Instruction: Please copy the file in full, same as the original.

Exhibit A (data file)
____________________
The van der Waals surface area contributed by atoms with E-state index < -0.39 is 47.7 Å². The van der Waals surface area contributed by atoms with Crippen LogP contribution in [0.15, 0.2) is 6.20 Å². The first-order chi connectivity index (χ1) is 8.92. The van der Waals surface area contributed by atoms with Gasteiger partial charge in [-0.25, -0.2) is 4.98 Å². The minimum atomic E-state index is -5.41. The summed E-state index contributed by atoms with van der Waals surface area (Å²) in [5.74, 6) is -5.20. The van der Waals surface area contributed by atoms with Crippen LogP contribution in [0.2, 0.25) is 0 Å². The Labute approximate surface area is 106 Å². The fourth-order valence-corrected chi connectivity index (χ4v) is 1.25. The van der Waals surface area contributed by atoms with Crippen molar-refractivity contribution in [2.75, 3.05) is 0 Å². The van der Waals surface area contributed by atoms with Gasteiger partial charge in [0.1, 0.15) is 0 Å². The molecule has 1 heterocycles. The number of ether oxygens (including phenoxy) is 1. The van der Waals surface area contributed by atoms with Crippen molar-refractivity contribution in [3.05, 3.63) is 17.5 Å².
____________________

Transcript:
The van der Waals surface area contributed by atoms with E-state index < -0.39 is 47.7 Å². The van der Waals surface area contributed by atoms with Crippen LogP contribution in [0.15, 0.2) is 6.20 Å². The first-order chi connectivity index (χ1) is 8.92. The van der Waals surface area contributed by atoms with Gasteiger partial charge in [-0.25, -0.2) is 4.98 Å². The minimum atomic E-state index is -5.41. The summed E-state index contributed by atoms with van der Waals surface area (Å²) in [5.74, 6) is -5.20. The van der Waals surface area contributed by atoms with Crippen LogP contribution in [0.2, 0.25) is 0 Å². The Labute approximate surface area is 106 Å². The fourth-order valence-corrected chi connectivity index (χ4v) is 1.25. The van der Waals surface area contributed by atoms with Crippen molar-refractivity contribution in [2.75, 3.05) is 0 Å². The van der Waals surface area contributed by atoms with Gasteiger partial charge in [0.1, 0.15) is 0 Å². The molecule has 1 heterocycles. The number of ether oxygens (including phenoxy) is 1. The van der Waals surface area contributed by atoms with Crippen molar-refractivity contribution in [3.05, 3.63) is 17.5 Å².